The Surreal Life: Bruce Malone
January 03, 2003 at 05:00 AM EST

The eight worst reality TV cliches

Real life can be predictable: You wake up, you go to work, you go home, you have dinner, you turn on the television. And if you’re like me, you turn on reality TV, which, for all its dramatic twists, can be just as predictable as real life. Because no matter how wacky, explosive, or irrational reality cast members/contestants are, they end up doing the same things that countless first-name-only players have done before them on other shows. Hence, as you get ready for 2003’s offerings — ”High School Reunion,” ”Joe Millionaire,” ”The Surreal Life,” ”The Bachelorette,” ”American Idol 2” — here’s a list of reality-TV cliches that may seem all too familiar.

The Connection True love is easier to find on reality TV than loose change under the couch. If one male says he likes Cheez Doodles, and a female has the same love for the orangey treat, one of them is sure to later gush to the camera, ”I really think we made a connection!” The word ”connection” is tossed around so haphazardly that it joins ”awesome,” ”genius,” and ”the American people want…” on the junk heap of superlative words and phrases that no longer have meaning.

Friends 4-Eva Though many find love on reality TV, it’s even easier to find a new best friend. Whenever a new group is assembled in a house/tribe/island, it only takes three minutes of conversation for Contestant A to disclose, ”Contestant B and me have soooo much in common. I think we’re going to be best friends.” Cut to three weeks later, when the rest of the house is trying to pry A’s hands from B’s neck.

Thank Me When I’m Kicking Your Ass! Looking for a way to kick someone off a show without hurting your own good-guy self-image? Why, just rationalize that you’re doing him or her a favor by giving them the boot. Tribal councils and voting booths are full of people saying, ”I think Contestant C really misses his family, so he should go home,” or ”Contestant D seems to be really suffering, and he needs to leave so he can get better.” These are the same people who might say, after running someone over in a car, ”I think that broken spine will give him more time to relax.” Sure, that sounds like an exaggeration, but just wait until Fox comes up with a new reality show called ”Hit and Run,” and you’ll be hearing it every week.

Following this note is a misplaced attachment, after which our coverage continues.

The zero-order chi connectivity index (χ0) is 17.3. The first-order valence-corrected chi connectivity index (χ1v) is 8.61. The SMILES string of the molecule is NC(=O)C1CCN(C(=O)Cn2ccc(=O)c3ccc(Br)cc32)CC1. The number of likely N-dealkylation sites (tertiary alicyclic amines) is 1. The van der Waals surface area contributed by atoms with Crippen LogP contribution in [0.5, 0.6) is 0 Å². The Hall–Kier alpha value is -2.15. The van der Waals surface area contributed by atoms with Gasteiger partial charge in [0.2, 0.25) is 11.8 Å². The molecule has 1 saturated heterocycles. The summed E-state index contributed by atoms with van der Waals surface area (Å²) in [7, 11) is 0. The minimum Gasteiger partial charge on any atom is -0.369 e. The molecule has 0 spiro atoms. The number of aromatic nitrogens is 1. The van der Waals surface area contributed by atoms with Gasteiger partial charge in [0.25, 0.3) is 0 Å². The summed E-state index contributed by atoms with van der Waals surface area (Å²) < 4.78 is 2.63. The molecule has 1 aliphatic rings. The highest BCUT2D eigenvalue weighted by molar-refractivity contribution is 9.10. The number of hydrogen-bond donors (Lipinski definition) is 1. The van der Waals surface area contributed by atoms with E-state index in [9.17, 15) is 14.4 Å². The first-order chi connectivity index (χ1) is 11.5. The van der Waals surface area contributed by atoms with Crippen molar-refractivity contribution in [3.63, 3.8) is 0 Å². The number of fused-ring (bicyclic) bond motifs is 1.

20/20 Hindsight Ethics The amount of lying you do on a reality show is proportional to the moral indignance you’ll feel after being ejected from the game. Final juries are full of evictees who magically forget every half-truth they told; they high-mindedly chastise the finalists for lying while proudly claiming that they themselves ”played the game with integrity.” As my friend Dave says, that’s like a football player getting tackled and whining, ”Why did you hit me? I never hit you!”

Keeping It Real This phrase is said so many times on ”The Real World,” Bunim/Murray probably patented it. In any case, when reality TV stars say they’re keeping it real, they usually mean they’re keeping it selfish. As in a slob saying, ”I’m confident enough as an adult that I don’t have to fit into your parameters of ‘clean.”’ Which basically means, ”I know I threw up in the hot tub, but I don’t feel like cleaning it.”

What? This Is a Game? There’s one in every reality game show: someone who claims to be there not for the money, but for the ”experience.” Which usually is a synonym for ”fame.” Turn off the cameras and see how willing they are to sit cooped up in a house or live on 14 grains of rice.

Take a Stand Every game now has an endurance challenge. Stand on a pole, sit in a car, squat in a pit, lay in a pool… whatever it is, do it for hours until you’re the only one left. At least with the omnipresent gross-out eating competitions, we get to see some visually compelling gagging. But when it comes to competitions where people just sit or stand around, the only benefit is that the producers get a break when the players shut up for awhile. By ”Survivor 7” we’re going to start seeing Jeff Probst yell, ”Quiet contest, starting now! First one to speak gets a charley horse!”

Epiphanies Confessional cameras are made for people to cry to and proclaim that they’ve just realized that they’re (pick one: selfish/bitchy/unreliable/afraid of love), and they are going to change, dammit! It provides a nice coda to an episode about a person being (pick one: selfish/bitchy/unreliable/afraid of love), but it has no relation to that person actually attempting to make a positive change. In the next episode, they’re right back to being just as (pick…oh, you know). If they did change, they’d probably get less camera time, so really, where’s the incentive?

What reality TV cliches have you noticed?

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